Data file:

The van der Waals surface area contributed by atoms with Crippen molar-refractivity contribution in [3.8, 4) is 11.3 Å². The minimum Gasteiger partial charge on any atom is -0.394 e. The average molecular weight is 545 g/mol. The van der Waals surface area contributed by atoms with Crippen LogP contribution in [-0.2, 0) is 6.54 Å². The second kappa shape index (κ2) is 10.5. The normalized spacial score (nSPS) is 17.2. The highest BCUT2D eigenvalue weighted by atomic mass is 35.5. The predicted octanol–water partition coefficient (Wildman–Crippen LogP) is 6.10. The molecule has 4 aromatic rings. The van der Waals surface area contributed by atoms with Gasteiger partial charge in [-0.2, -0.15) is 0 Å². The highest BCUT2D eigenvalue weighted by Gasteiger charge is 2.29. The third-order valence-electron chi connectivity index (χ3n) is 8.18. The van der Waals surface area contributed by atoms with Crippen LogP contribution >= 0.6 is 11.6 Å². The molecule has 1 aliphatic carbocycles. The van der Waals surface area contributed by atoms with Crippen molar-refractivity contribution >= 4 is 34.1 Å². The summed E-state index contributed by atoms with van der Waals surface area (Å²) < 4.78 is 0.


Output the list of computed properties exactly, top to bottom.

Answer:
The van der Waals surface area contributed by atoms with Crippen molar-refractivity contribution in [3.8, 4) is 11.3 Å². The minimum Gasteiger partial charge on any atom is -0.394 e. The average molecular weight is 545 g/mol. The van der Waals surface area contributed by atoms with Crippen LogP contribution in [-0.2, 0) is 6.54 Å². The second kappa shape index (κ2) is 10.5. The normalized spacial score (nSPS) is 17.2. The highest BCUT2D eigenvalue weighted by atomic mass is 35.5. The predicted octanol–water partition coefficient (Wildman–Crippen LogP) is 6.10. The molecule has 4 aromatic rings. The van der Waals surface area contributed by atoms with Gasteiger partial charge in [-0.2, -0.15) is 0 Å². The highest BCUT2D eigenvalue weighted by Gasteiger charge is 2.29. The third-order valence-electron chi connectivity index (χ3n) is 8.18. The van der Waals surface area contributed by atoms with Crippen LogP contribution >= 0.6 is 11.6 Å². The molecule has 1 aliphatic carbocycles. The van der Waals surface area contributed by atoms with Crippen molar-refractivity contribution >= 4 is 34.1 Å². The summed E-state index contributed by atoms with van der Waals surface area (Å²) < 4.78 is 0.